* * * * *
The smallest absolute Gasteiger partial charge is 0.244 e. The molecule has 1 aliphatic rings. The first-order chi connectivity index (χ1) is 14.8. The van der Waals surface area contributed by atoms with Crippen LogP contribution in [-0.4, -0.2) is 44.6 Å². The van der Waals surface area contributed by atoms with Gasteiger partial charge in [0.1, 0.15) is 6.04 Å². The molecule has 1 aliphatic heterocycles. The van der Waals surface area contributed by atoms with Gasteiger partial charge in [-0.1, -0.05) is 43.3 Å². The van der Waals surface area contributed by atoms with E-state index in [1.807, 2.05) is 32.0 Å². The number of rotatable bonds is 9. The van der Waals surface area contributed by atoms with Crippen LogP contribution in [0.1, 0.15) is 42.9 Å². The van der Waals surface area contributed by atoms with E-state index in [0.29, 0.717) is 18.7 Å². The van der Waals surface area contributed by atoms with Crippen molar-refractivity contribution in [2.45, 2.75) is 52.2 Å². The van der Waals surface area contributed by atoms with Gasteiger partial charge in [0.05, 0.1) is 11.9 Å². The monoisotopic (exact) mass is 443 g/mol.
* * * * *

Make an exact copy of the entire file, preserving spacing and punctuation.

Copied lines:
The smallest absolute Gasteiger partial charge is 0.244 e. The molecule has 1 aliphatic rings. The first-order chi connectivity index (χ1) is 14.8. The van der Waals surface area contributed by atoms with Crippen LogP contribution in [-0.4, -0.2) is 44.6 Å². The van der Waals surface area contributed by atoms with Gasteiger partial charge in [0.1, 0.15) is 6.04 Å². The molecule has 1 aliphatic heterocycles. The van der Waals surface area contributed by atoms with Gasteiger partial charge in [-0.1, -0.05) is 43.3 Å². The van der Waals surface area contributed by atoms with E-state index in [1.807, 2.05) is 32.0 Å². The number of rotatable bonds is 9. The van der Waals surface area contributed by atoms with Crippen LogP contribution in [0.1, 0.15) is 42.9 Å². The van der Waals surface area contributed by atoms with E-state index in [0.29, 0.717) is 18.7 Å². The van der Waals surface area contributed by atoms with Crippen molar-refractivity contribution in [2.45, 2.75) is 52.2 Å². The van der Waals surface area contributed by atoms with Gasteiger partial charge in [0.05, 0.1) is 11.9 Å². The monoisotopic (exact) mass is 443 g/mol.